For dinner

The coffee-rubbed Steak Tips ($15) come out kebab-style. The grass-fed beef is juicy and tender, shining from the Coca-Cola BBQ glaze. You won’t taste any soda in the sauce, but it adds just the right amount of sweet to the meat. A warm fingerling potato salad with arugula on the side has a mustard zing that will linger until you take your next bite of steak. It’s an awesome plate.Starting with the Kimchi Tostada ($5) is a great choice, even if it’s not quite as much fun as the nachos version offered during brunch. The omelette (if you haven’t already had it for brunch or lunch) is also not a bad way to begin. It reminds that eggs don’t have to be, or shouldn’t be, relegated to the breakfast menu.

The  Buffalo Brussels Sprouts ($8) came highly recommended by the waitress. With just enough Buffalo spice, and just the right amount of crisp on the outside with a sink-your-teeth-into center, we absolutely agree; we had to remind ourselves that there were other plates on the table.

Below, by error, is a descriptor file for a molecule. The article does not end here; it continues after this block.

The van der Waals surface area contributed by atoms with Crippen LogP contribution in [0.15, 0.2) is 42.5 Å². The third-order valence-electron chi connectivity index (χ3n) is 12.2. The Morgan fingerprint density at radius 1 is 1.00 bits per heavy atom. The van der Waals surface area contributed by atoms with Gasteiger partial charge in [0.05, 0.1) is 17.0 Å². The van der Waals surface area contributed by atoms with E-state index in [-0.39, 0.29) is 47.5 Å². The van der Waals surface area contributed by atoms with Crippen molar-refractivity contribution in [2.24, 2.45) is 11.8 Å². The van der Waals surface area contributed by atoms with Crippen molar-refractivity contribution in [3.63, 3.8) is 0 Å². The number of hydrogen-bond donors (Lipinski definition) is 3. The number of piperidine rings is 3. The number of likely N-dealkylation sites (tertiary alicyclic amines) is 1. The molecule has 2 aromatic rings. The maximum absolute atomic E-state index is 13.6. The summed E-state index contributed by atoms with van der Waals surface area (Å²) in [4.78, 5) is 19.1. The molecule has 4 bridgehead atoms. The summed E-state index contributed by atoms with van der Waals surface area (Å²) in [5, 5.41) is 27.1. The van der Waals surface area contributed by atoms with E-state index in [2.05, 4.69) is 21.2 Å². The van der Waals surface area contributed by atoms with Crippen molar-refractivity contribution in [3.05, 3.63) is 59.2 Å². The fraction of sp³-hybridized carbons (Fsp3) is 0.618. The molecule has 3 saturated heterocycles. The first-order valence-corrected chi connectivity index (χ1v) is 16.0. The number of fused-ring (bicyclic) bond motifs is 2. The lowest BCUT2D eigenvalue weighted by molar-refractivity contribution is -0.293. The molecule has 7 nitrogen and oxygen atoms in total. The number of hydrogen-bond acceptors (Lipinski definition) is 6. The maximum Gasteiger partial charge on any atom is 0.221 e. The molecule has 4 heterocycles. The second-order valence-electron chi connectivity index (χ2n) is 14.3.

Only the Grilled Cheese Sandwich ($8) failed to make an impression. The bread was a little too dense, and the cheese cooled so quickly that it congealed before we could take a bite. Some tomato soup could help, as the tomato aoili isn’t quite bright/acidic enough to save it. Casual here doesn’t mean a lack of innovation or care. It doesn’t mean going with the standards for fear of trying and failing at something new. Stewart’s embraces an accessible dining aesthetic while still introducing exciting new flavors and concepts. It’s everything you want when looking for comfort food, with an added flare.

But if this is what “casual” means, we certainly don’t have a problem with it.

It was easy to get a table without reservations the three times we went, as they are still reintroducing themselves, but don’t expect it to stay that way for long. This is the type of restaurant you make yours; that spot you can go over and over, the hidden gem to which you can bring out-of-town guests, a comfortable joint where you can truly relax and enjoy a good meal no matter what the occasion.